“A local language or dialect represents the ideology and the identity of the entire society. Without our dialect, the songs we produce will no longer be representative of Macao,” he says. “Moreover, lyricists will lose the most direct channel of conveying the messages in their songs to the local audience.”
Of Scamper’s 11-song discography, six are written in Cantonese and the rest in Mandarin, a distribution mirrored in the local music scene at large. For Mak, the choice of language depends on the melody and the mood desired.
Mak admits that the nature of Cantonese makes it more challenging than Mandarin for lyricists. “While Mandarin has four tones, Cantonese has nine tones, which allow less flexibility in the composition of lyrics. Therefore, a well-written Cantonese song has great artistic value because it demonstrates the hard work, language skills and creativity of the lyric writers. They deserve support and appreciation.”
The possibility of coexistence
According to the 2016 Population Census, 77.8 per cent of the city’s 650,834 people said Cantonese remains their language of choice. However, between 2001 and 2016, the percentage of 15- to 29-year-olds preferring Cantonese dropped from 84 to 77 per cent. Meanwhile, Mandarin speakers from this age group continued to surge, from 2.8 per cent in 2001, to 9.1 per cent by 2016.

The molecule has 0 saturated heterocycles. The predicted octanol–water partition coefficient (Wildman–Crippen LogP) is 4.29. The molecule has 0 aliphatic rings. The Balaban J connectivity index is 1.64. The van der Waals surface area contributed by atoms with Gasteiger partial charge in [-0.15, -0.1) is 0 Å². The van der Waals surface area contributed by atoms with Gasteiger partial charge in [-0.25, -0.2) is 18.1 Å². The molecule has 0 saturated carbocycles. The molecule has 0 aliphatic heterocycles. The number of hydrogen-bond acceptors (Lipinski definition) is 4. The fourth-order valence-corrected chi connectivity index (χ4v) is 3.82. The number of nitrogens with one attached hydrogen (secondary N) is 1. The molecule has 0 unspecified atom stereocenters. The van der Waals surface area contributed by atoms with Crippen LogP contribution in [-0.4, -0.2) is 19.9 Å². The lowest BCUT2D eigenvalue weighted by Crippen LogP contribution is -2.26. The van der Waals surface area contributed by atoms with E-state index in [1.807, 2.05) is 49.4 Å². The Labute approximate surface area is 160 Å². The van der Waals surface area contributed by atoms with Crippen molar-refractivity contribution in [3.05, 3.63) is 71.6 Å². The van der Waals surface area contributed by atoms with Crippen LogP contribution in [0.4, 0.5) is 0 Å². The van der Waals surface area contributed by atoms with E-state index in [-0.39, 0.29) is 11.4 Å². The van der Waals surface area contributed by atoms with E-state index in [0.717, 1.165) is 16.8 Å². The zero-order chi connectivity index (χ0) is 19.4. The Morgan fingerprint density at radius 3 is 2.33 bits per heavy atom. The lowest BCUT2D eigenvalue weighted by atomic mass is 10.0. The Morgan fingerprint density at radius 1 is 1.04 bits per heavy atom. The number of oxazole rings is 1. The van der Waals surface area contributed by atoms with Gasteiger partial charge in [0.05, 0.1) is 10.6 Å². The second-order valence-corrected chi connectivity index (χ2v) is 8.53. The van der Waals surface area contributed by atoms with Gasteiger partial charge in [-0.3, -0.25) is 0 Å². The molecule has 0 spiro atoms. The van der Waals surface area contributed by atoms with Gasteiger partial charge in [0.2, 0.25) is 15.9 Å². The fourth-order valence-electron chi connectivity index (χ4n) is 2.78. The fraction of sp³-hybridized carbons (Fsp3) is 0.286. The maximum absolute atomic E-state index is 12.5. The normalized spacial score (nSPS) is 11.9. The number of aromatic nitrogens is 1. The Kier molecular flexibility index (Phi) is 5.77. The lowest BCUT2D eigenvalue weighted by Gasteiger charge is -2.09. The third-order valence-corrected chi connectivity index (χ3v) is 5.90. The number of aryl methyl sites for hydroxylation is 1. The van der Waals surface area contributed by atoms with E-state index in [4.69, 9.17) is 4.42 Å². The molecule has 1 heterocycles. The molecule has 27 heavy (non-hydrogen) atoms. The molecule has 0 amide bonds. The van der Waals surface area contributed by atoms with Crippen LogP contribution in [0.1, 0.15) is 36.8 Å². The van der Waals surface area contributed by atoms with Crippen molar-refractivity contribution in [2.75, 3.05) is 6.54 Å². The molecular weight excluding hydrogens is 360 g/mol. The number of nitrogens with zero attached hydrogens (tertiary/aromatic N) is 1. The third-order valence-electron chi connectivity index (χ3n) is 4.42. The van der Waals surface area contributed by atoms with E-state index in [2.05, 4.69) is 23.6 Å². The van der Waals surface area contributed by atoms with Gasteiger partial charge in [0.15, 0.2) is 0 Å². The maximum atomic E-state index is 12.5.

As this percentage continues to grow, Tong worries it may eventually squeeze Cantonese out of the mainstream: “For sure, it’s not something that will happen overnight. However, if this momentum continues without any intervention, the future of Cantonese is not promising.”
An alarming consequence of marginalising a local dialect, according to Tong, is the anxiety or “identity erasure” it incites among those who regard it as their mother tongue. And where there is anxiety on a societal scale, there is room for political unrest.
“When a population is in distress, anything can happen,” she posits, referencing the 2010 pro-Cantonese campaign in Guangzhou, where citizens organised a series of public events including singing Cantonese pop songs from the 1980s at People’s Park.
While acknowledging the importance of learning Mandarin, Tong believes that Cantonese and Mandarin can and ought to coexist in Macao harmoniously. “Instead of replacing Cantonese with Mandarin, the government and the education sector should help students become bilingual.”
Tong also suggests that students can develop language skills outside the classroom. “There are so many channels for learning a language now, such as watching TV series, listening to music and using language-learning applications. Do we really need to wipe out one language in the schools just to make room for another?”
And in fact, that is how Mak learned Mandarin. While junior secondary school did provide him with some basic Mandarin lessons, Mak attributes his fluency in the dialect to watching Taiwanese TV shows and talking with his Mandarin-speaking friends.
“These activities actually helped a lot more. I now have no problem communicating with Mandarin speakers from different regions,” he says. “I may not be able to pronounce every word accurately but I don’t see it as a problem. After all, people from different regions have their unique ways of speaking. This is very normal.”